The memorial serves several purposes. It’s a museum that documents and presents the events before, during, and after the 1994 genocide that saw 800,000 Rwandans killed within 100 days. The memorial is a place of education on worldwide genocides. And most importantly, it is the resting place of 250,000 Rwandans who were killed.

The outside of the centre features mass graves for those killed, surrounded by several memorial gardens. Huge, long flat blocks of unmarked cement are the final resting spot of a quarter of a million Tutsi and moderate Hutus. The graves have nothing written on them—anonymous— just like so many who died in the genocide. Many people who are buried here are unknown victims—with so many murdered, there was sometimes no one left to identify remains.

Mass graves at the memorial

Mass graves at the memorial


The inside of the memorial features the museum. It begins with a history of Rwanda’s early Belgian colonialization. This is an important precursor to the genocide that many people in the west are unaware of. It was the Belgians who were the ones who introduced the concept of Hutu and Tutsi as unique ethnic groups. It was the Belgians who created the identity cards identifying Rwandans as Hutu and Tutsi. Many of these identifications were done arbitrarily. For example, people who owned more than 10 cows were automatically deemed Tutsi, those with less than 10 cows were deemed Hutu. Sometimes being a Hutu or Tutsi was determined by the shape of people’s noses.  Violence between the two groups was practically non-existent before the Belgian’s arrived.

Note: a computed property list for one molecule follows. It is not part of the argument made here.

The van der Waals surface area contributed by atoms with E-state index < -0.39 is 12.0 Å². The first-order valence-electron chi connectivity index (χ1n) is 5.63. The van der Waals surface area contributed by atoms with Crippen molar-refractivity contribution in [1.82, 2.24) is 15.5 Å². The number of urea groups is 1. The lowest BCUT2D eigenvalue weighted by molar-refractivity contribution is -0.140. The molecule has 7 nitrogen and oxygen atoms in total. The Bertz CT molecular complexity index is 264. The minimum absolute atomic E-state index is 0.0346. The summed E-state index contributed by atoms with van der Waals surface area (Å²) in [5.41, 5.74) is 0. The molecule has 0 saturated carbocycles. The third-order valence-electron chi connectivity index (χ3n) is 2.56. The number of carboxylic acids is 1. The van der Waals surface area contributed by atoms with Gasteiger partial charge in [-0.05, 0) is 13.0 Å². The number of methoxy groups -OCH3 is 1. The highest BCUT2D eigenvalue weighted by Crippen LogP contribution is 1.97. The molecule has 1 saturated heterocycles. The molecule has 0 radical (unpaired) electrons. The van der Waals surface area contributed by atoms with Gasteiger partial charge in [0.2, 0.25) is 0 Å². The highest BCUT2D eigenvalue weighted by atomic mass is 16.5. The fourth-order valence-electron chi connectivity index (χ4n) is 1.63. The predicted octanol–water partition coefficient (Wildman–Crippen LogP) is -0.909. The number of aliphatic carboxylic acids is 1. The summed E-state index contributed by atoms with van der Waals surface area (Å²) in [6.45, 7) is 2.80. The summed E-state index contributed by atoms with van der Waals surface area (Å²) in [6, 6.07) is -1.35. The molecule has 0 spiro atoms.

There are several other exhibits on the events leading up to and following the genocide. There is an important section on how propaganda and media were used to spread the genocidal message. Along with print, radio played an important role in reaching the masses.

Portions of the museum talk about international involvement (or lack thereof). The display says that the number of forces that were used to evacuate people from other countries would have been enough to stop the genocide from happening.

Portions of the museum talk about how the international community failed to stop the genocide. The display says that the number of forces that were used to evacuate people from other countries  out of Rwanda would have been enough to stop the genocide from happening altogether

I next enter the children’s room, a place specifically dedicated to the kids who died in the genocide. This is particularly hard, because along with a wall of photographs of those who died, there are several profiles that feature the stories of specific children. David was 10 years old. His favourite sport was football. He loved making people laugh. His dream was to become a doctor. His last words were “UNAMIR will come for us.” Cause of death: Tortured to death.